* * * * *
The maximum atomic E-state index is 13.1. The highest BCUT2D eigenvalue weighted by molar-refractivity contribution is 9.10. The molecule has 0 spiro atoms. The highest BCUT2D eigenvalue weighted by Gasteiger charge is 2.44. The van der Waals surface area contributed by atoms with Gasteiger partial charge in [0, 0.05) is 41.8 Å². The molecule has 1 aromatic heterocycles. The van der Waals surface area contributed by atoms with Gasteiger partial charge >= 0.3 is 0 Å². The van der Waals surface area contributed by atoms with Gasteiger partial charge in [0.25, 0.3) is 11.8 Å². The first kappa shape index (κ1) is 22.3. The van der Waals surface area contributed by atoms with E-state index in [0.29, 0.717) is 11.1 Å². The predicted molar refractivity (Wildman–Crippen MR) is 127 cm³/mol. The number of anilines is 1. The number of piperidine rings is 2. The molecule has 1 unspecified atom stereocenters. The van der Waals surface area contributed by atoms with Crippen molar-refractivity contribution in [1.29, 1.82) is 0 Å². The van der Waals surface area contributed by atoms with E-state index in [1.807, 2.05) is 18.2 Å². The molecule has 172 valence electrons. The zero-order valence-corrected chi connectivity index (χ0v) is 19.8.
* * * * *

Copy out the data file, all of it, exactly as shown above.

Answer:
The maximum atomic E-state index is 13.1. The highest BCUT2D eigenvalue weighted by molar-refractivity contribution is 9.10. The molecule has 0 spiro atoms. The highest BCUT2D eigenvalue weighted by Gasteiger charge is 2.44. The van der Waals surface area contributed by atoms with Gasteiger partial charge in [0, 0.05) is 41.8 Å². The molecule has 1 aromatic heterocycles. The van der Waals surface area contributed by atoms with Gasteiger partial charge >= 0.3 is 0 Å². The van der Waals surface area contributed by atoms with Gasteiger partial charge in [0.25, 0.3) is 11.8 Å². The first kappa shape index (κ1) is 22.3. The van der Waals surface area contributed by atoms with E-state index in [0.29, 0.717) is 11.1 Å². The predicted molar refractivity (Wildman–Crippen MR) is 127 cm³/mol. The number of anilines is 1. The number of piperidine rings is 2. The molecule has 1 unspecified atom stereocenters. The van der Waals surface area contributed by atoms with Crippen molar-refractivity contribution in [1.29, 1.82) is 0 Å². The van der Waals surface area contributed by atoms with E-state index in [1.807, 2.05) is 18.2 Å². The molecule has 172 valence electrons. The zero-order valence-corrected chi connectivity index (χ0v) is 19.8.